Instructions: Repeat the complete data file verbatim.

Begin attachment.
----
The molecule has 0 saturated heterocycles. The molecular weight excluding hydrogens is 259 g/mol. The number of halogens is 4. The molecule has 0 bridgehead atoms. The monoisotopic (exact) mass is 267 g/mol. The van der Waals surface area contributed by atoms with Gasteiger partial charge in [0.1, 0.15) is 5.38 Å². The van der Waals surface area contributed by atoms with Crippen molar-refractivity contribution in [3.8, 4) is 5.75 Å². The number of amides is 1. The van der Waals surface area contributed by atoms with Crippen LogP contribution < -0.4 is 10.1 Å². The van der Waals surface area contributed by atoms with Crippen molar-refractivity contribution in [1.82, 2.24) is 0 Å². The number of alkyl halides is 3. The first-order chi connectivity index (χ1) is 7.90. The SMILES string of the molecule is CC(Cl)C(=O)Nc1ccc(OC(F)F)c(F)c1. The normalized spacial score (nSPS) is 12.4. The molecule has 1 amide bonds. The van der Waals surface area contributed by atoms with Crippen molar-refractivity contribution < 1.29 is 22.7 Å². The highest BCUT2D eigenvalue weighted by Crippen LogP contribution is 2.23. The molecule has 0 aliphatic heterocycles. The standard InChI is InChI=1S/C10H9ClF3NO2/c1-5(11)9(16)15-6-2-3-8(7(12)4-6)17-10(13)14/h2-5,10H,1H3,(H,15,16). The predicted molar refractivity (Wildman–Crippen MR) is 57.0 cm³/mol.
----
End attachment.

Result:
The molecule has 0 saturated heterocycles. The molecular weight excluding hydrogens is 259 g/mol. The number of halogens is 4. The molecule has 0 bridgehead atoms. The monoisotopic (exact) mass is 267 g/mol. The van der Waals surface area contributed by atoms with Gasteiger partial charge in [0.1, 0.15) is 5.38 Å². The van der Waals surface area contributed by atoms with Crippen molar-refractivity contribution in [3.8, 4) is 5.75 Å². The number of amides is 1. The van der Waals surface area contributed by atoms with Crippen LogP contribution < -0.4 is 10.1 Å². The van der Waals surface area contributed by atoms with Crippen molar-refractivity contribution in [1.82, 2.24) is 0 Å². The number of alkyl halides is 3. The first-order chi connectivity index (χ1) is 7.90. The SMILES string of the molecule is CC(Cl)C(=O)Nc1ccc(OC(F)F)c(F)c1. The normalized spacial score (nSPS) is 12.4. The molecule has 1 amide bonds. The van der Waals surface area contributed by atoms with Crippen molar-refractivity contribution < 1.29 is 22.7 Å². The highest BCUT2D eigenvalue weighted by Crippen LogP contribution is 2.23. The molecule has 0 aliphatic heterocycles. The standard InChI is InChI=1S/C10H9ClF3NO2/c1-5(11)9(16)15-6-2-3-8(7(12)4-6)17-10(13)14/h2-5,10H,1H3,(H,15,16). The predicted molar refractivity (Wildman–Crippen MR) is 57.0 cm³/mol.